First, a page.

The original Parent Trap was the second Disney feature starring Hayley Mills, daughter of British actor Sir John Mills and younger sister of Juliet Mills; it was preceded by Pollyanna (1960). The story is about a pair of identical twins who discover each other’s existence at summer camp – they’d been separated at a very young age by their parents, who’d divorced when they were too young to have remembered (one twin for each parent) – then decide to switch places in order to meet their non-custodial parent and subsequently plot to ‘trap’ their parents into a reconciliation when they learn that their wealthy dad is about to remarry a much younger blond gold-digger. Even though the story’s eventual outcome holds no mystery (and despite the absurdities: the parents’ original arrangement and inability to distinguish the child they’d raised from her twin), the formula worked so well that it could be successfully remade with only minor updating thirty-seven years later. Of course, both movies succeed in large part due to the cute charisma of their child stars – Mills and Lohan playing both twin roles with sufficient credibly – and the considerable (comedic) acting abilities of its title characters: Maureen O’Hara and Brian Keith in the original, Dennis Quaid and Natasha Richardson in the remake. As an added bonus for classic film fans, the original also features Charles Ruggles (as O’Hara’s father), Una Merkel (as Keith’s longtime housekeeper), and Leo G. Carroll in a hilarious role as a reverend that’s tickled by the circumstances which transpire. In addition to Joanna Barnes (who plays her character’s mother in the remake) as the gold-digger, there’s Ruth McDevitt and Nancy Culp as camp counselors and John Mills himself (before his knighting in 1976) in an uncredited role as Keith’s caddy. Even though the remake’s supporting cast isn’t nearly as strong, I’d recommend it to anyone who hasn’t seen it (especially for the chance to see preteen Lohan, who was such a talented little darling before she morphed into a cliché).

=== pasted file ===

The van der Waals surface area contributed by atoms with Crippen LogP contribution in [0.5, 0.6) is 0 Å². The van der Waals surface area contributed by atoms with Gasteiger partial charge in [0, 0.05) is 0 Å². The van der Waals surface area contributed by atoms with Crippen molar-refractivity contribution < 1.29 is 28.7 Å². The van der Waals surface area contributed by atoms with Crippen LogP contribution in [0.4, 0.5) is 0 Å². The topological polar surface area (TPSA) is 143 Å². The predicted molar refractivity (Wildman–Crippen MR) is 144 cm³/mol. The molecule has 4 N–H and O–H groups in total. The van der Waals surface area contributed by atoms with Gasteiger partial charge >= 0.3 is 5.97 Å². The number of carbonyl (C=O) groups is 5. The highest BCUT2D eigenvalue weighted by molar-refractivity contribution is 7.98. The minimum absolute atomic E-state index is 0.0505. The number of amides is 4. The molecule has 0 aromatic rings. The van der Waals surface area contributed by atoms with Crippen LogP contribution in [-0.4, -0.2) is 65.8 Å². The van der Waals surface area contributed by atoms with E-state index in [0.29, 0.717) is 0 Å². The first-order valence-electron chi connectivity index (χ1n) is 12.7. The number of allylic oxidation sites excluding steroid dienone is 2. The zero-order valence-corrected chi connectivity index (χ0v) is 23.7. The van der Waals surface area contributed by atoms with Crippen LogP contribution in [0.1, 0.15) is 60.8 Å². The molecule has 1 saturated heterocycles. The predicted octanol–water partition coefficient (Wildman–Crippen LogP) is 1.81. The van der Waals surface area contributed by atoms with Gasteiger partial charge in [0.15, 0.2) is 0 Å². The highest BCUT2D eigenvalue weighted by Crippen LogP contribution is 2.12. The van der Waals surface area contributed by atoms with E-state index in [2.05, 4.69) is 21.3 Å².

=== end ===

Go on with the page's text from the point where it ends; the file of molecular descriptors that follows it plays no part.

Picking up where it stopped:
While I’ve definitely been critical of remakes in this space in the past, I have to say that Freaky Friday (2003) is a much better movie than the original, which comes off today as silly and terribly dated due in large part to its poor special effects (which were overused for too many sight gags). Fourteen year old Jodie Foster had already established herself in Disney television and film productions, and she would soon earn her first recognition from the Academy for her supporting role in Martin Scorsese’s Taxi Driver (1976) – released in February of that year – shortly after Freaky Friday (1976) was launched in theaters across the country in January, 1977. Though her performance as a more typical wholesome teenager in the Disney movie is adequate, she can’t overcome the overacting of her counterpart, Barbara Harris (whose over-the-top phony psychic role in Alfred Hitchcock’s last feature film Family Plot (1976) seems to have carried over to this one) as her mother. One of the only reasons to watch the original is to play “name that TV actor” among the supporting cast appearances, which include: The Addams Family’s John Astin, Eight is Enough’s Dick Van Patten, Laugh-In’s Ruth Buzzi, The Mother-in-Law’s Kaye Ballard, (film noir’s) Marie Windsor and Dallas’s Charlene Tilton. On the other hand, despite its tired body switching plot (the mother’s soul temporarily inhabits her daughter’s, and vice versa, giving each a chance to experience the other’s POV) – which Hollywood finds a way to recycle in some form or another every few years – the up-to-date remake features surprisingly lively performances by Lohan and Curtis, who happens to share my birth date (though she’s a little bit older than me), and a catchy soundtrack.